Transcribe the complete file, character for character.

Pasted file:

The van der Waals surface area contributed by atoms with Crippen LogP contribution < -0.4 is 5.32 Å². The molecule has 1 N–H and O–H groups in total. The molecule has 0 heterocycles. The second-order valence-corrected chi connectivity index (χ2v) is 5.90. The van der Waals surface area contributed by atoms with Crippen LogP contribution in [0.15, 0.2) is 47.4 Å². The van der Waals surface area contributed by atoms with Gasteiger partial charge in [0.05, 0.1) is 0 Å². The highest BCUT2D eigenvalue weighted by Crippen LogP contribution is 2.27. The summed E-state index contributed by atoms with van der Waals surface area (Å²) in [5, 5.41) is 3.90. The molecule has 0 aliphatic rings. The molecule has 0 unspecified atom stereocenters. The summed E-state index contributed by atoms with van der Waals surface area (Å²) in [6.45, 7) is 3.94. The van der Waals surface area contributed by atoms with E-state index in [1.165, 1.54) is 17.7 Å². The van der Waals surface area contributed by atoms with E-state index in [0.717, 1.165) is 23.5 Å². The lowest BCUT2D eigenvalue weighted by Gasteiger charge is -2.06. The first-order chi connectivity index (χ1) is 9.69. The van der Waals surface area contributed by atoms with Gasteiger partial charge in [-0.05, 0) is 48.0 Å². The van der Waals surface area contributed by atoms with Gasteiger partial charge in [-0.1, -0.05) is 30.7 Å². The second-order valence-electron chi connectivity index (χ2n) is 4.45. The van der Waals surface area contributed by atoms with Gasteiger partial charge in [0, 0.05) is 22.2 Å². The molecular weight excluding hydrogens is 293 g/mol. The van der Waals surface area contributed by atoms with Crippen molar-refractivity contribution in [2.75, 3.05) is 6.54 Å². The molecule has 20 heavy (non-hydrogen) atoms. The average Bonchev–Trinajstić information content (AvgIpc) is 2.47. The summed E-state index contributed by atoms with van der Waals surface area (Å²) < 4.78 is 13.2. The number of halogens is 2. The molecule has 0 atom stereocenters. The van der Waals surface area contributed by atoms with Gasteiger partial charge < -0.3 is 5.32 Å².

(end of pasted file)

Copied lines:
The van der Waals surface area contributed by atoms with Crippen LogP contribution < -0.4 is 5.32 Å². The molecule has 1 N–H and O–H groups in total. The molecule has 0 heterocycles. The second-order valence-corrected chi connectivity index (χ2v) is 5.90. The van der Waals surface area contributed by atoms with Crippen LogP contribution in [0.15, 0.2) is 47.4 Å². The van der Waals surface area contributed by atoms with Gasteiger partial charge in [0.05, 0.1) is 0 Å². The highest BCUT2D eigenvalue weighted by Crippen LogP contribution is 2.27. The summed E-state index contributed by atoms with van der Waals surface area (Å²) in [5, 5.41) is 3.90. The molecule has 0 aliphatic rings. The molecule has 0 unspecified atom stereocenters. The summed E-state index contributed by atoms with van der Waals surface area (Å²) in [6.45, 7) is 3.94. The van der Waals surface area contributed by atoms with E-state index in [1.165, 1.54) is 17.7 Å². The van der Waals surface area contributed by atoms with E-state index in [0.717, 1.165) is 23.5 Å². The lowest BCUT2D eigenvalue weighted by Gasteiger charge is -2.06. The first-order chi connectivity index (χ1) is 9.69. The van der Waals surface area contributed by atoms with Gasteiger partial charge in [-0.05, 0) is 48.0 Å². The van der Waals surface area contributed by atoms with Gasteiger partial charge in [-0.1, -0.05) is 30.7 Å². The second-order valence-electron chi connectivity index (χ2n) is 4.45. The van der Waals surface area contributed by atoms with Gasteiger partial charge in [0, 0.05) is 22.2 Å². The molecular weight excluding hydrogens is 293 g/mol. The van der Waals surface area contributed by atoms with Crippen molar-refractivity contribution in [2.75, 3.05) is 6.54 Å². The molecule has 20 heavy (non-hydrogen) atoms. The average Bonchev–Trinajstić information content (AvgIpc) is 2.47. The summed E-state index contributed by atoms with van der Waals surface area (Å²) < 4.78 is 13.2. The number of halogens is 2. The molecule has 0 atom stereocenters. The van der Waals surface area contributed by atoms with Gasteiger partial charge < -0.3 is 5.32 Å².